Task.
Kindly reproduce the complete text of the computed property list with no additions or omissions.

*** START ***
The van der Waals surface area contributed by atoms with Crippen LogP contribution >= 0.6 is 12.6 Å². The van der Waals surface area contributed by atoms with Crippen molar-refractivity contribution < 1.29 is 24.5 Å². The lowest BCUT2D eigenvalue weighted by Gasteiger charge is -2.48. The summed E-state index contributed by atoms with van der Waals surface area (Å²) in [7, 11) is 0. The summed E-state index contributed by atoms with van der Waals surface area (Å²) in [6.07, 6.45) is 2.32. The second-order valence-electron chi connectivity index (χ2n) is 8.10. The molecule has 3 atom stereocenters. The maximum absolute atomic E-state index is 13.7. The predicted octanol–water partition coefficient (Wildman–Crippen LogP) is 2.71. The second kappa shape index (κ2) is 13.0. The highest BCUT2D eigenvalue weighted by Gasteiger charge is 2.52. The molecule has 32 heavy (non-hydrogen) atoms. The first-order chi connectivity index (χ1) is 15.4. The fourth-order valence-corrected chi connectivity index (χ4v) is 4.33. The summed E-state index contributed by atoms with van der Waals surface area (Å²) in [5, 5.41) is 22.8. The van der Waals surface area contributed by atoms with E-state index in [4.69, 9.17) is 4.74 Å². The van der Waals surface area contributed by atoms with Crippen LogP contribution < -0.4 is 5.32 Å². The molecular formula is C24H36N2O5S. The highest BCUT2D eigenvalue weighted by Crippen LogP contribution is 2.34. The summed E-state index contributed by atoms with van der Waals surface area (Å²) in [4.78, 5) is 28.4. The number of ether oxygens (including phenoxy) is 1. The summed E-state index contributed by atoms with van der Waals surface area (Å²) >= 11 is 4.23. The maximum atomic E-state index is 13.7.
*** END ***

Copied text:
The van der Waals surface area contributed by atoms with Crippen LogP contribution >= 0.6 is 12.6 Å². The van der Waals surface area contributed by atoms with Crippen molar-refractivity contribution < 1.29 is 24.5 Å². The lowest BCUT2D eigenvalue weighted by Gasteiger charge is -2.48. The summed E-state index contributed by atoms with van der Waals surface area (Å²) in [7, 11) is 0. The summed E-state index contributed by atoms with van der Waals surface area (Å²) in [6.07, 6.45) is 2.32. The second-order valence-electron chi connectivity index (χ2n) is 8.10. The molecule has 3 atom stereocenters. The maximum absolute atomic E-state index is 13.7. The predicted octanol–water partition coefficient (Wildman–Crippen LogP) is 2.71. The second kappa shape index (κ2) is 13.0. The highest BCUT2D eigenvalue weighted by Gasteiger charge is 2.52. The molecule has 32 heavy (non-hydrogen) atoms. The first-order chi connectivity index (χ1) is 15.4. The fourth-order valence-corrected chi connectivity index (χ4v) is 4.33. The summed E-state index contributed by atoms with van der Waals surface area (Å²) in [5, 5.41) is 22.8. The van der Waals surface area contributed by atoms with E-state index in [4.69, 9.17) is 4.74 Å². The van der Waals surface area contributed by atoms with Crippen LogP contribution < -0.4 is 5.32 Å². The molecular formula is C24H36N2O5S. The highest BCUT2D eigenvalue weighted by Crippen LogP contribution is 2.34. The summed E-state index contributed by atoms with van der Waals surface area (Å²) in [4.78, 5) is 28.4. The number of ether oxygens (including phenoxy) is 1. The summed E-state index contributed by atoms with van der Waals surface area (Å²) >= 11 is 4.23. The maximum atomic E-state index is 13.7.